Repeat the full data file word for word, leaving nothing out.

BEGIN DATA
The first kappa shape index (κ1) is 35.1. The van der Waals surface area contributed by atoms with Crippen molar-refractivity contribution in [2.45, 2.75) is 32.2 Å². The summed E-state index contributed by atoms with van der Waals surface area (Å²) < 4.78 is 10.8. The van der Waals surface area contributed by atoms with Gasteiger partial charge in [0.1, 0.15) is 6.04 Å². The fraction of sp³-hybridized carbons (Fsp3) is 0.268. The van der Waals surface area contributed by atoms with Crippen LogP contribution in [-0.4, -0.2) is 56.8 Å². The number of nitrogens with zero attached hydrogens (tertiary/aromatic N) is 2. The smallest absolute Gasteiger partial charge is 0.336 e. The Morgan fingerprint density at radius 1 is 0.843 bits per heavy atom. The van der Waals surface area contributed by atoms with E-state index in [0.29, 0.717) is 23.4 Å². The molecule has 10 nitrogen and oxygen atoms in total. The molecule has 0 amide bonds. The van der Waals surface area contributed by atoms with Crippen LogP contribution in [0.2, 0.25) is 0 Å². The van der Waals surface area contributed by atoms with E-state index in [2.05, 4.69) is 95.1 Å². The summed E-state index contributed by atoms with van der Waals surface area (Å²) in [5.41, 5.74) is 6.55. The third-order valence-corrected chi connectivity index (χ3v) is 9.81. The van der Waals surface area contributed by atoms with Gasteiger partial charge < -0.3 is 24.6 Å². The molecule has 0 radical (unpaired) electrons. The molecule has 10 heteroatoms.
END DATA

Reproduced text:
The first kappa shape index (κ1) is 35.1. The van der Waals surface area contributed by atoms with Crippen molar-refractivity contribution in [2.45, 2.75) is 32.2 Å². The summed E-state index contributed by atoms with van der Waals surface area (Å²) < 4.78 is 10.8. The van der Waals surface area contributed by atoms with Gasteiger partial charge in [0.1, 0.15) is 6.04 Å². The fraction of sp³-hybridized carbons (Fsp3) is 0.268. The van der Waals surface area contributed by atoms with Crippen LogP contribution in [-0.4, -0.2) is 56.8 Å². The number of nitrogens with zero attached hydrogens (tertiary/aromatic N) is 2. The smallest absolute Gasteiger partial charge is 0.336 e. The Morgan fingerprint density at radius 1 is 0.843 bits per heavy atom. The van der Waals surface area contributed by atoms with E-state index in [0.29, 0.717) is 23.4 Å². The molecule has 10 nitrogen and oxygen atoms in total. The molecule has 0 amide bonds. The van der Waals surface area contributed by atoms with Crippen LogP contribution in [0.2, 0.25) is 0 Å². The van der Waals surface area contributed by atoms with E-state index in [2.05, 4.69) is 95.1 Å². The summed E-state index contributed by atoms with van der Waals surface area (Å²) in [5.41, 5.74) is 6.55. The third-order valence-corrected chi connectivity index (χ3v) is 9.81. The van der Waals surface area contributed by atoms with Gasteiger partial charge < -0.3 is 24.6 Å². The molecule has 0 radical (unpaired) electrons. The molecule has 10 heteroatoms.